Lower Primary sparkled as they sang their song inspired by prepositions and directional language (“Hey you, where’s my shoe?”). Middle Primary gave us lumps in our throats with their song about friendship and feeling ‘happy on the inside’, and Upper Primary drew us all into the fun and energy of their rap/dance/song “It’s all about love”, which included audience participation of singing and clapping off-beats, stadium-rock style.

At Pelican Primary School, the stand-out class was the Grade 4/5, who played through their class rendition of California Dreamin’ not just once but four times! They sang in two parts, and maintained the accompaniment on the xylophones and tambourine. This level of musical independence and confidence was fantastic as it allowed me to concentrate on my guitar part, which is still at that fragile stage of needing my full attention. “Well done to us!” I told them at the end. “We just performed the whole song all by ourselves, without any help from the CD. That’s a big achievement!” Their teacher nodded in agreement. They left the music room very pleased with themselves, and singing all the leaves are brown (all the leaves are brown) at the top of their voices.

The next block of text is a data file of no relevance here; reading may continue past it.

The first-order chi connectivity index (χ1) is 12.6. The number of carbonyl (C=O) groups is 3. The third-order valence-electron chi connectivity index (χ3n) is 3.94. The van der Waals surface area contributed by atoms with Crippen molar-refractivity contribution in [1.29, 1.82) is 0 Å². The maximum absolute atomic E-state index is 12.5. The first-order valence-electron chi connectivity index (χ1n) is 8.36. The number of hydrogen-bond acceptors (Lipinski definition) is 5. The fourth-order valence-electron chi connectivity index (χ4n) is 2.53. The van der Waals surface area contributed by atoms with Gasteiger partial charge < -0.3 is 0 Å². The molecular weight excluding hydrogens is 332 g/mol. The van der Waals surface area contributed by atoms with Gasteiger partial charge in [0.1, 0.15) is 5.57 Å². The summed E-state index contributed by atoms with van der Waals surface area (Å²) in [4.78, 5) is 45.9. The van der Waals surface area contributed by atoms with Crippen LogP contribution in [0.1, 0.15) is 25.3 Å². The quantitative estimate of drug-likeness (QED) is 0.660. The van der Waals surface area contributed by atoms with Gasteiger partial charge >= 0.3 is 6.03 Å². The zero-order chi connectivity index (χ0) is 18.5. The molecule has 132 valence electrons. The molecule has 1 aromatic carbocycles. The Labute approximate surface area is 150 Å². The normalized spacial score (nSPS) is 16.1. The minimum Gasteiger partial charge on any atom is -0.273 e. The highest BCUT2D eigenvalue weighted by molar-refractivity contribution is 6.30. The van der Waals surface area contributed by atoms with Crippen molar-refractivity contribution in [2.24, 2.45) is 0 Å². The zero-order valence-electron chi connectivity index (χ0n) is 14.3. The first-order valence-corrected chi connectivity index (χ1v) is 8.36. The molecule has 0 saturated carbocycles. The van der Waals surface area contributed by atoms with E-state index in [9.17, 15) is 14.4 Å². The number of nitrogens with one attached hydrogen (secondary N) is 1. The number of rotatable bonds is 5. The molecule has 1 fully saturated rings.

I never got to finish my project at Darling Secondary College. The residency is not going to be continued next term and the teacher decided to end it in the second-last week of term. I felt sad for the students – we didn’t get to complete the projects we’d been developing, or perform them to anyone else, and they’d done so much up to that point! It was disappointing not to be able to say good-bye.